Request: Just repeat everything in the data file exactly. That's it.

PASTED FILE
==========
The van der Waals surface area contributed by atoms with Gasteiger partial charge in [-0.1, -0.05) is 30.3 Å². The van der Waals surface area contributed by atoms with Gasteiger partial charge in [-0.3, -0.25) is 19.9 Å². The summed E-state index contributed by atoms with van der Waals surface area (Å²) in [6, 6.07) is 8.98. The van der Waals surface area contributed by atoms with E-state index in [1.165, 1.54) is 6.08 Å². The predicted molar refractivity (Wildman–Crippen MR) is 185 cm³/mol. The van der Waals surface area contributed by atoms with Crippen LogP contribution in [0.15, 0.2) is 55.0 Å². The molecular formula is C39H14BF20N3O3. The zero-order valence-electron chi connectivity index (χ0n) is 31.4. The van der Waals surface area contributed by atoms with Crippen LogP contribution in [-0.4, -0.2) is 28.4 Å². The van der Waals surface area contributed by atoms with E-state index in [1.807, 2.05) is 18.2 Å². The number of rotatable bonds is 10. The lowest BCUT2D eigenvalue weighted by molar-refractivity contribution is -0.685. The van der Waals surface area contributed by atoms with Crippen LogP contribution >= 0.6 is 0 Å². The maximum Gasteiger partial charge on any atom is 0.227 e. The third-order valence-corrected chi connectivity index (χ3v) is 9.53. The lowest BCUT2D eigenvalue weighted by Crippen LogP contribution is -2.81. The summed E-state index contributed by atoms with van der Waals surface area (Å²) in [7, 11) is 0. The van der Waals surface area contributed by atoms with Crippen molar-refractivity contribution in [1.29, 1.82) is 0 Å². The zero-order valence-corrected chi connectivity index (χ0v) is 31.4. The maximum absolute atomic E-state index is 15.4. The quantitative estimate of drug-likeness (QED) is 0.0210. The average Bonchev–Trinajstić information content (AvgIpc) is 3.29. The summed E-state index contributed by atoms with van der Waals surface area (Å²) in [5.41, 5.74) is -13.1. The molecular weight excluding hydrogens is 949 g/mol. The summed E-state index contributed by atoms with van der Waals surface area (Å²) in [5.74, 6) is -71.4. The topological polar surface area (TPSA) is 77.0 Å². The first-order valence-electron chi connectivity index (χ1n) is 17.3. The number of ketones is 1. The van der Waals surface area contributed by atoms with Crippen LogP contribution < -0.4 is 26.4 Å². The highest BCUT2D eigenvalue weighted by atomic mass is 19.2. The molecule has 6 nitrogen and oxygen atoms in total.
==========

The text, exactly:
The van der Waals surface area contributed by atoms with Gasteiger partial charge in [-0.1, -0.05) is 30.3 Å². The van der Waals surface area contributed by atoms with Gasteiger partial charge in [-0.3, -0.25) is 19.9 Å². The summed E-state index contributed by atoms with van der Waals surface area (Å²) in [6, 6.07) is 8.98. The van der Waals surface area contributed by atoms with E-state index in [1.165, 1.54) is 6.08 Å². The predicted molar refractivity (Wildman–Crippen MR) is 185 cm³/mol. The van der Waals surface area contributed by atoms with Crippen LogP contribution in [0.15, 0.2) is 55.0 Å². The molecular formula is C39H14BF20N3O3. The zero-order valence-electron chi connectivity index (χ0n) is 31.4. The van der Waals surface area contributed by atoms with Crippen LogP contribution in [-0.4, -0.2) is 28.4 Å². The van der Waals surface area contributed by atoms with E-state index in [1.807, 2.05) is 18.2 Å². The number of rotatable bonds is 10. The lowest BCUT2D eigenvalue weighted by molar-refractivity contribution is -0.685. The van der Waals surface area contributed by atoms with Crippen LogP contribution >= 0.6 is 0 Å². The maximum Gasteiger partial charge on any atom is 0.227 e. The third-order valence-corrected chi connectivity index (χ3v) is 9.53. The lowest BCUT2D eigenvalue weighted by Crippen LogP contribution is -2.81. The summed E-state index contributed by atoms with van der Waals surface area (Å²) in [7, 11) is 0. The van der Waals surface area contributed by atoms with Crippen molar-refractivity contribution in [1.29, 1.82) is 0 Å². The zero-order valence-corrected chi connectivity index (χ0v) is 31.4. The maximum absolute atomic E-state index is 15.4. The quantitative estimate of drug-likeness (QED) is 0.0210. The average Bonchev–Trinajstić information content (AvgIpc) is 3.29. The summed E-state index contributed by atoms with van der Waals surface area (Å²) in [5.41, 5.74) is -13.1. The molecular weight excluding hydrogens is 949 g/mol. The summed E-state index contributed by atoms with van der Waals surface area (Å²) in [5.74, 6) is -71.4. The topological polar surface area (TPSA) is 77.0 Å². The first-order valence-electron chi connectivity index (χ1n) is 17.3. The number of ketones is 1. The van der Waals surface area contributed by atoms with Crippen LogP contribution < -0.4 is 26.4 Å². The highest BCUT2D eigenvalue weighted by atomic mass is 19.2. The molecule has 6 nitrogen and oxygen atoms in total.